The Yewase* people of Burkina Faso discover the God who makes himself knowable

‘Now, how are we going to translate the name of God?’ asked Pastor Seko*.

Having launched the Yewase New Testament in 2016, there was no question about which word the team would use for God: the word was Yékírí, which referred to God as the author of everything that happens to us. But this was the first day of work on the Old Testament. Now they needed to decide how to translate the Hebrew name of God: Yahweh.

When each team member was settled around the big desk, laptops ready, Pastor Seko began with this weighty question.

Most Yewase people followed an African traditional religion. They believed in one God, but that he was far away, unreachable, with layers of spiritual and human hierarchy between him and them. Each person’s responsibility was to do what the religious representatives required: make the sacrifices; pray to their ancestors; perform the correct burial rites. How could they even dream of knowing the true God for themselves?

Pastor Seko knew that the word they chose to translate the Hebrew name of God, Yahweh, would be important. It could influence whether his people saw God as distant or close; knowable or unreachable; for them or only for other people groups.

The right word at the right time

Rosemary Pritchard, from the UK, was the newest member of the team. In fact, this was her first day. Her story began in the ’70s, when she sensed God calling her to Bible translation. ‘It felt like a Rosemary-shaped thing,’ she says. ‘But back then there was a very firm “no” which came out of my circumstances.’

Image of the Yewase community at the launch of their New Testament The Yewase celebrate the launch of their New Testament

Eventually Rosemary became a Methodist minister, and used her love of languages to study Greek and Hebrew. She even had the chance to spend a year researching West African translations of the name of God.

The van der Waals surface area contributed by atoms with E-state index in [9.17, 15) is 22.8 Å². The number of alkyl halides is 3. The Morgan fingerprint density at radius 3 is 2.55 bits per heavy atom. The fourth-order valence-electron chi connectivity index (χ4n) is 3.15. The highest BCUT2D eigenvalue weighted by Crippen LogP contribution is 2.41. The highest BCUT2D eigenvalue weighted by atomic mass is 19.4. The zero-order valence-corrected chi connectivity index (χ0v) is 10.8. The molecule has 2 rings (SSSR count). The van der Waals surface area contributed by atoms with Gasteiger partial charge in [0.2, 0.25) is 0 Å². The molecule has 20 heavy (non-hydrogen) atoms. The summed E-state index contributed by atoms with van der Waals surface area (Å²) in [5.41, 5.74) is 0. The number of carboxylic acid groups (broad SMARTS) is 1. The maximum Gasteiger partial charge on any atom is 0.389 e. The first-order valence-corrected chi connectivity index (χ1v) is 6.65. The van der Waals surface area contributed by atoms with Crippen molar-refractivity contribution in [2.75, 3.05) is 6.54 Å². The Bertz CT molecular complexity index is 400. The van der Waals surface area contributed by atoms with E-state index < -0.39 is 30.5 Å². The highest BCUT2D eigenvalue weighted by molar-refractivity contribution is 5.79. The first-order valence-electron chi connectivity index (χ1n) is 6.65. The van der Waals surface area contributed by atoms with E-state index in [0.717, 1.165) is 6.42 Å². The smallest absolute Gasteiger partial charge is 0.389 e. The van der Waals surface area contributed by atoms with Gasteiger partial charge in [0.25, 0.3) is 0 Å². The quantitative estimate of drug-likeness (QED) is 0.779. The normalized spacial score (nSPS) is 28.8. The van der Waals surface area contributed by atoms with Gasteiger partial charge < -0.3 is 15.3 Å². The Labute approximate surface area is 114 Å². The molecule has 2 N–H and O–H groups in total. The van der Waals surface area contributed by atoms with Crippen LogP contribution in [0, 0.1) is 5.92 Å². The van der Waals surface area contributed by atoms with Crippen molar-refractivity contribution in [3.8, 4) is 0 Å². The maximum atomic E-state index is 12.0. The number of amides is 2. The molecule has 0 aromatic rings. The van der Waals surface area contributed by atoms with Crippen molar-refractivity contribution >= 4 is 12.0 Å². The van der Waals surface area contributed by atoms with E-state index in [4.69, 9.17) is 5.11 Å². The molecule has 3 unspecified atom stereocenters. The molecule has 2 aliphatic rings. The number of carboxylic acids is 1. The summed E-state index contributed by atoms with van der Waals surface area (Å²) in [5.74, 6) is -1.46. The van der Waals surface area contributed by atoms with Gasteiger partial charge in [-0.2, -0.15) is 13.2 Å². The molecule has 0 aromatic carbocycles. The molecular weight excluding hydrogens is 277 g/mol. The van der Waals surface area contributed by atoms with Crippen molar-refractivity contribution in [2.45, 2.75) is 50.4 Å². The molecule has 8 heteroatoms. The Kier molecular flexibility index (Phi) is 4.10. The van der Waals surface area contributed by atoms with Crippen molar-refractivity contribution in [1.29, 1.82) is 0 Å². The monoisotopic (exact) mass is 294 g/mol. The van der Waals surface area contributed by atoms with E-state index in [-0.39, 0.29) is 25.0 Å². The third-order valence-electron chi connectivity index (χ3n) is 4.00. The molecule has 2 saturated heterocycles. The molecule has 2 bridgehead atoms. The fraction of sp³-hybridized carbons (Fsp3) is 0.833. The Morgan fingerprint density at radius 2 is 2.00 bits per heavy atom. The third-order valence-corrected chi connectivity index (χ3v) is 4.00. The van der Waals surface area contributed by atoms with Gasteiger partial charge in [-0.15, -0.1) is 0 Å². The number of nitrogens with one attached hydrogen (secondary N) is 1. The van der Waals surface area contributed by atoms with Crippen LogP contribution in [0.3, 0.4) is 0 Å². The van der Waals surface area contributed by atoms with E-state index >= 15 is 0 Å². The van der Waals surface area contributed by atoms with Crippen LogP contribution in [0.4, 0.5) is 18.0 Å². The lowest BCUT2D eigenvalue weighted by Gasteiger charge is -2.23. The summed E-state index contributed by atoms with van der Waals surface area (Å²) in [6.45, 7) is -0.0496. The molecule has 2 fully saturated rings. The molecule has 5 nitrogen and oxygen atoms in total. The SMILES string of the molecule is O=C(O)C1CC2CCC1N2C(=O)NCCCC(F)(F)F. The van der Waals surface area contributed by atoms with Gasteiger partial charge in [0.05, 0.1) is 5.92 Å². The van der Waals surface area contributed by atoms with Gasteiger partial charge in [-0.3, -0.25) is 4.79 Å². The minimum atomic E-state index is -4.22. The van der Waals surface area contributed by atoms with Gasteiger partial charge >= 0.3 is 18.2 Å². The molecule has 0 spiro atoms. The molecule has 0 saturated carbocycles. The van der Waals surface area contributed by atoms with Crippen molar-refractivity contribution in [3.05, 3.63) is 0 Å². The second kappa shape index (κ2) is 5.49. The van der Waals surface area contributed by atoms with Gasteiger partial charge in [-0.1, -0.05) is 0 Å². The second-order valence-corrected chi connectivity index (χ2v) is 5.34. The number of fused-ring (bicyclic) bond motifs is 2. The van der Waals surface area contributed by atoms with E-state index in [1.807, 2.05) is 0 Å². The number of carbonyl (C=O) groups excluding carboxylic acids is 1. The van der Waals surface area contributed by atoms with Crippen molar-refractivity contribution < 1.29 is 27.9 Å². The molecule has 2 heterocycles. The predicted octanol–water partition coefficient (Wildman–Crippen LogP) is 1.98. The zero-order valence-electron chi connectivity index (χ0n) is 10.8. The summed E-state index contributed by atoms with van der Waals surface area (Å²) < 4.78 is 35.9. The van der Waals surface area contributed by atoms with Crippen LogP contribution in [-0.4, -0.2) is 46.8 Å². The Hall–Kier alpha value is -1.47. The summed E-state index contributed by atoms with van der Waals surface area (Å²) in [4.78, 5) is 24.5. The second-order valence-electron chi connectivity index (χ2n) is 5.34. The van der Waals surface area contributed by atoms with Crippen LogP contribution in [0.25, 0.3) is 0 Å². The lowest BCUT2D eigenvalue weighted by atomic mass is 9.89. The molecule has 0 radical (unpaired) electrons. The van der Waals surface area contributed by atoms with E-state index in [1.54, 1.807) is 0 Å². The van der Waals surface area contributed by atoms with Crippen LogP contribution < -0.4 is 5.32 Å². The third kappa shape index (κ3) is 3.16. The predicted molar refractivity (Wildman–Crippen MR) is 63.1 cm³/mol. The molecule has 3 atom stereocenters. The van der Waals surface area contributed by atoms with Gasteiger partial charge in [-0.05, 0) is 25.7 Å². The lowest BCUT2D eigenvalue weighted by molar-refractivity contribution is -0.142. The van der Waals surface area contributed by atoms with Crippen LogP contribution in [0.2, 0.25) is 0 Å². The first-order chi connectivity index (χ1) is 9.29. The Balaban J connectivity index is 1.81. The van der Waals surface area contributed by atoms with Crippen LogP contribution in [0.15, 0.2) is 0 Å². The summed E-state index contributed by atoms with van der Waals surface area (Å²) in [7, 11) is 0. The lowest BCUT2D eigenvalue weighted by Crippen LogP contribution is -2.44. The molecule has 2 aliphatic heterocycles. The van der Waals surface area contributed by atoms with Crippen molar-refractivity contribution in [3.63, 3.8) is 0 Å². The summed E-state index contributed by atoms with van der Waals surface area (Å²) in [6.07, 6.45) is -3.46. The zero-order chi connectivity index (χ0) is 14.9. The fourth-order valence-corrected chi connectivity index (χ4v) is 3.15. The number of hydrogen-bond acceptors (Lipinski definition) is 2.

But it wasn’t until 2014, 38 years later, that God opened the way for her to serve him in Bible translation – and then to join the Yewase team in Burkina Faso.

Pastor Seko’s first question to Rosemary, on her very first day working with the team, was about the very subject on which she had written her dissertation – an incredible confirmation that she was where God wanted her. But this was only a first glimpse of his goodness at work.

So how would they translate the Hebrew name of God, Yahweh? The answer actually came quite quickly. Rosemary is still amazed when she remembers: ‘Do you know what? They had a name. They had an obscure name for God in their language: Yáawérí.’

Image of the Yewase word Yáawérí

This name was strikingly similar to the original Hebrew – but did it have the right meaning? It wasn’t used very much in everyday conversation. Would Yewase speakers who followed the traditional religion understand it? Early on, the team translated the story of Joseph. When they had finished, it was time to find out by testing it with members of their community.

Testing the translation

Since the villagers were only free after they had finished their work in the fields, everyone gathered at night. There was a sense of great attention in the darkness as the chapters of Genesis were read. The younger community members were fascinated – but deferred to their elders as one of the team started asking questions.

Finally, he turned to one of the men and asked, ‘Who is Yáawérí?’

The man hesitated, thinking back to when he had heard the name before. ‘Now… that’s the name of the true God… isn’t it?’

Image of a finger pointing at the first chapter of Genesis

Pastor Seko, never a demonstrative man, was quietly satisfied. This was exactly what they had hoped for. What might these stories from the Old Testament mean to this man, and to all of the Yewase people, now? How would it transform their understanding of the Christian story – the story not of a God who is far away, but of the true God with us?

The Yewase word had been there all along, but it took this team of translators to release its potential – to show that we can know God by name, and have a relationship with him.

*names changed for security reasons

Story by: Bryony Lines

Date: 29/01/2024

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